Blog: E-mobility in the Pacific: overcoming barriers and seizing opportunities

04 January 2024
Electric Vehicle being charged

Blog by Dr Deepa Pullanikkatil, Commonwealth National Climate Finance Adviser for Fiji and Keshav Dash, Commonwealth National Climate Finance Adviser for Tuvalu

As countries are actively looking for ways to reduce their greenhouse gas (GHG) emissions, they should be looking at using more electric vehicles (EVs).

E-mobility offers an effective and climate-friendly alternative to internal combustion engines and as a result, global sales of EVs have grown exponentially. Yet many countries, especially small island developing states, like those in the Pacific, face specific barriers to adopting the technology.

Challenges to E-mobility adoption

Transport, a rapidly growing sector, contributes one-fifth of global CO2 emissions. There’s no doubt that decarbonising the transport sector would help to create a cleaner, healthier, climate-resilient future. However, shifting to electric vehicles presents a number of unique challenges for Pacific Island Countries (PICs).

For example, there is a higher upfront cost of electric vehicles compared to conventional ones, coupled with the added cost of batteries and chargers. In addition, small island countries often have inadequate charging infrastructure for widescale adoption.

There are secondary structural barriers, too. Most PICs have high proportions of diesel-generated electricity in the grid mix. Increased demand for EV charging might actually increase diesel consumption in the electricity sector. The knock-on effect would mean increased carbon emissions from electricity production and a reduction in the generation of renewable energy. This may not fit well with emission reduction targets set by governments.

Small island countries also face barriers due to their narrow economic base and limited institutional capacity to, for example, provide training and implement e-mobility projects.

Yet, despite their minuscule share of global emissions and unique challenges, PICs recognise their global responsibility to achieve net zero and have developed ambitious Nationally Determined Contributions (NDCs) and Low Emission Development Strategies (LEDS) to decarbonise their economies, including the transport sector.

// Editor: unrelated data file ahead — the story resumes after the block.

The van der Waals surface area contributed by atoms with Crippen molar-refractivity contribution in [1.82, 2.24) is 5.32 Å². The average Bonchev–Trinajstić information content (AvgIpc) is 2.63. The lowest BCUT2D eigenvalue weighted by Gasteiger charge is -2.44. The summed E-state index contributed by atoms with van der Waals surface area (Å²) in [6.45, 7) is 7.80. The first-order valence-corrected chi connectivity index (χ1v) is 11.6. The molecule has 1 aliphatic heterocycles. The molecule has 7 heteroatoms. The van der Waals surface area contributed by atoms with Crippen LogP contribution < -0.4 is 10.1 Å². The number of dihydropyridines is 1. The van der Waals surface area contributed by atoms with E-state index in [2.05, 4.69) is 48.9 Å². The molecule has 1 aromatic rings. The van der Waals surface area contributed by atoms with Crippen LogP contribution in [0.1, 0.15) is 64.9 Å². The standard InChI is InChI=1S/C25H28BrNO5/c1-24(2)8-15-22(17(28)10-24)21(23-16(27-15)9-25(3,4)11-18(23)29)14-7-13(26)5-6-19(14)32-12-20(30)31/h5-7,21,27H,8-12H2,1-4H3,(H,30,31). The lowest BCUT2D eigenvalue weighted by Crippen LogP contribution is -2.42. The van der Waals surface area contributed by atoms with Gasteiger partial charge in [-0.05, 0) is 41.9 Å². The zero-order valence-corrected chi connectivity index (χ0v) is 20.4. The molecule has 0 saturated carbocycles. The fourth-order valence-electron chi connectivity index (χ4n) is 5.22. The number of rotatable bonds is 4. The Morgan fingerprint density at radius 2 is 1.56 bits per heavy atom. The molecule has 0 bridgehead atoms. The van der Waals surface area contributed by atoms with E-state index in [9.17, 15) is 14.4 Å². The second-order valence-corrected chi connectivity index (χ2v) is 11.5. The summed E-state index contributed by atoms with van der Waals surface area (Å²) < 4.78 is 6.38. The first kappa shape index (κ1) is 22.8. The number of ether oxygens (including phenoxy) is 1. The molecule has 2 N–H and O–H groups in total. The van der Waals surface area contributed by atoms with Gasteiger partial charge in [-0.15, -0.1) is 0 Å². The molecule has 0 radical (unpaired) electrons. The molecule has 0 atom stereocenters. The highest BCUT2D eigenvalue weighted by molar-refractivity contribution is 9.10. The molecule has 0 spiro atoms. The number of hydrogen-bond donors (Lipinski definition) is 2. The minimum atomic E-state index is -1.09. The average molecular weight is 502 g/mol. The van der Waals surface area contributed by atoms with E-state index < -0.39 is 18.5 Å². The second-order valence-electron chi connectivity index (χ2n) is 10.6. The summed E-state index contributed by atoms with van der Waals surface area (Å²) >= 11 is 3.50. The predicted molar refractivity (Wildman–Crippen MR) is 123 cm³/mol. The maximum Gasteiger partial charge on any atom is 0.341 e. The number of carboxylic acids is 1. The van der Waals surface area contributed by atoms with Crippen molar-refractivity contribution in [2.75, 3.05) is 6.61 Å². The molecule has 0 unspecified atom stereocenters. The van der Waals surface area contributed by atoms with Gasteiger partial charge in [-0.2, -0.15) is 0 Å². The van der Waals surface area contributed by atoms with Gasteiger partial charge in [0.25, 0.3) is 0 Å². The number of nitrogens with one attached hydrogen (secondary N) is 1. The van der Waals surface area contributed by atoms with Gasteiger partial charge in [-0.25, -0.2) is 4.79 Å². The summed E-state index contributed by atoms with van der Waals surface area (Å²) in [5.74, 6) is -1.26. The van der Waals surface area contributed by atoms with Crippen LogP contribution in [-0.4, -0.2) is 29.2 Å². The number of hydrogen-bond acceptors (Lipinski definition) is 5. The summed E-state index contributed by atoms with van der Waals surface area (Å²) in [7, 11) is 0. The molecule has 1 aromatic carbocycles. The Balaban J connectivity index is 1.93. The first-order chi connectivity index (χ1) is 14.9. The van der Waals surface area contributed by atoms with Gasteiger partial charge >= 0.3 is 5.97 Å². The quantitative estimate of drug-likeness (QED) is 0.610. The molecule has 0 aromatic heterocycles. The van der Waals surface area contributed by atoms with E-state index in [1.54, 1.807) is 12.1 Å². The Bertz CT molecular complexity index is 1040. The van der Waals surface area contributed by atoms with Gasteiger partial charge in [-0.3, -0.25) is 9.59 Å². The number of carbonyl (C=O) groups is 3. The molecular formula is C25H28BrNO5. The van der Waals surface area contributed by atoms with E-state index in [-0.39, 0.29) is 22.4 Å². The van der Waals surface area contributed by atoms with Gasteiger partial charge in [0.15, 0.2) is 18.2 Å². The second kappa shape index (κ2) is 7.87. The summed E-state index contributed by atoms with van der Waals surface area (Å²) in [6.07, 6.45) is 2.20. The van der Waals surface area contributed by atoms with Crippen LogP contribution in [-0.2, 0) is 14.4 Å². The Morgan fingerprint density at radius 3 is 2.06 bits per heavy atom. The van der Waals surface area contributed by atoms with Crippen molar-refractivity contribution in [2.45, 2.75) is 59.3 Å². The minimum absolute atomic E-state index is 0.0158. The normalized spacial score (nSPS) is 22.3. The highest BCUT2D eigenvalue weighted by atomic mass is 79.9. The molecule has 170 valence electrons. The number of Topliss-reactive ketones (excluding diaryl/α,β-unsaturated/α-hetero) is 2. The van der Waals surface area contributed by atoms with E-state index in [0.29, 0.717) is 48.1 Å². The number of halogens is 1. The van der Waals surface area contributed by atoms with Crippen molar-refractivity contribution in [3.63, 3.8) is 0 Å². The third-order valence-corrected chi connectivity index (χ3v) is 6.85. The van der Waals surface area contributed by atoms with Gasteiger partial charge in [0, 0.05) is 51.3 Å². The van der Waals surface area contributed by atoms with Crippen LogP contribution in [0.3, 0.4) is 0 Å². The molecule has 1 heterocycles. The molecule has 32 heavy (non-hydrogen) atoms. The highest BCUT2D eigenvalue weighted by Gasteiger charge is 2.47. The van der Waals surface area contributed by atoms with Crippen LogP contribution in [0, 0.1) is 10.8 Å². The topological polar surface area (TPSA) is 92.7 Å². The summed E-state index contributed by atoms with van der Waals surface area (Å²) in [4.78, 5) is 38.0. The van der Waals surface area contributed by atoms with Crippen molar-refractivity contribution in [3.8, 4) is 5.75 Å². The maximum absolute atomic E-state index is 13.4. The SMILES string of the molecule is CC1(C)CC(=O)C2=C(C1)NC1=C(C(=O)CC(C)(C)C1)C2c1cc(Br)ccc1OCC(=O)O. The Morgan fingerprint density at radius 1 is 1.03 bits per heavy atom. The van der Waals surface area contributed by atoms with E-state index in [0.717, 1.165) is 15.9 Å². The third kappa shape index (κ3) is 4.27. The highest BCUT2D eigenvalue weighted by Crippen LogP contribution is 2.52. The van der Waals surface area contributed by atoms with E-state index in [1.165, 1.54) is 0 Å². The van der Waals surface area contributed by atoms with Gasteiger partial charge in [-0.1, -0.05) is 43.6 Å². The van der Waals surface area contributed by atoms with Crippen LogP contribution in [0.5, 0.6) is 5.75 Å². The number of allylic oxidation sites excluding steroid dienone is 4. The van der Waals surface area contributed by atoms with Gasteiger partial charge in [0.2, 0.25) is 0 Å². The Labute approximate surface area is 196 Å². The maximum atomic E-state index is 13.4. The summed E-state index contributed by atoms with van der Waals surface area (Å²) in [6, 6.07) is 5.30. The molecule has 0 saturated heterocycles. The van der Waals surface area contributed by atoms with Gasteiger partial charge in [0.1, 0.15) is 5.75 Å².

E-mobility is on the move in the Pacific

Some countries, including Vanuatu, Fiji, Nauru, Tonga, have included EVs and decarbonisation of the transport sector in their NDCs. In addition, Fiji, Nauru, Vanuatu, Tonga, and Tuvalu have undertaken feasibility studies and are piloting increased EVs. Fiji has 20 EVs and seven charging stations and Nauru will bring in two EVs in Dec 2023 through a UNDP-funded project. Not to be left behind, Tuvalu has a pilot e-bike programme.

Solomon Islands is starting a pilot to use ten electric buses in its capital city, Honiara, with the aim of increasing the fleet over the next five years, with funding from the GEF 8 Star allocation towards e-mobility. The project was designed with assistance from the Commonwealth Climate Finance Access Hub (CCFAH).

Attracting and incentivising private sector investment in the Pacific will help with e-mobility growth. Investments in EVs will also need grid expansion, and this is an opportunity to expand renewable energy use, thereby decarbonising the electricity sector.

Many Pacific islands have abundant renewable energy resources, such as solar, wind, and hydroelectric power. Utilising these resources to generate clean energy for EV charging can significantly reduce emissions and create a sustainable energy ecosystem.

Governments in the Pacific can play a pivotal role in promoting e-mobility by offering incentives such as tax breaks, subsidies, and reduced registration fees for EVs. The Commonwealth Climate Finance Access Hub can support this by helping countries revise their policies to provide a better enabling environment for low-carbon technologies, including e-mobility.

In addition, the rise of EVs and grid expansion with renewable energy could deliver green jobs for young people – important in a region where over half the population is below the age of 23.

There is no denying that electric vehicles will become mainstream in the medium to long-term future, and PICs can get multiple benefits by moving swiftly to address the barriers to widespread adoption and tapping into opportunities to take EVs to the roads, seas, and skies.

Media contact

  • Charmaine Wright  Head of Media Relations, Media and Public Affairs, Commonwealth Secretariat

  • E-mail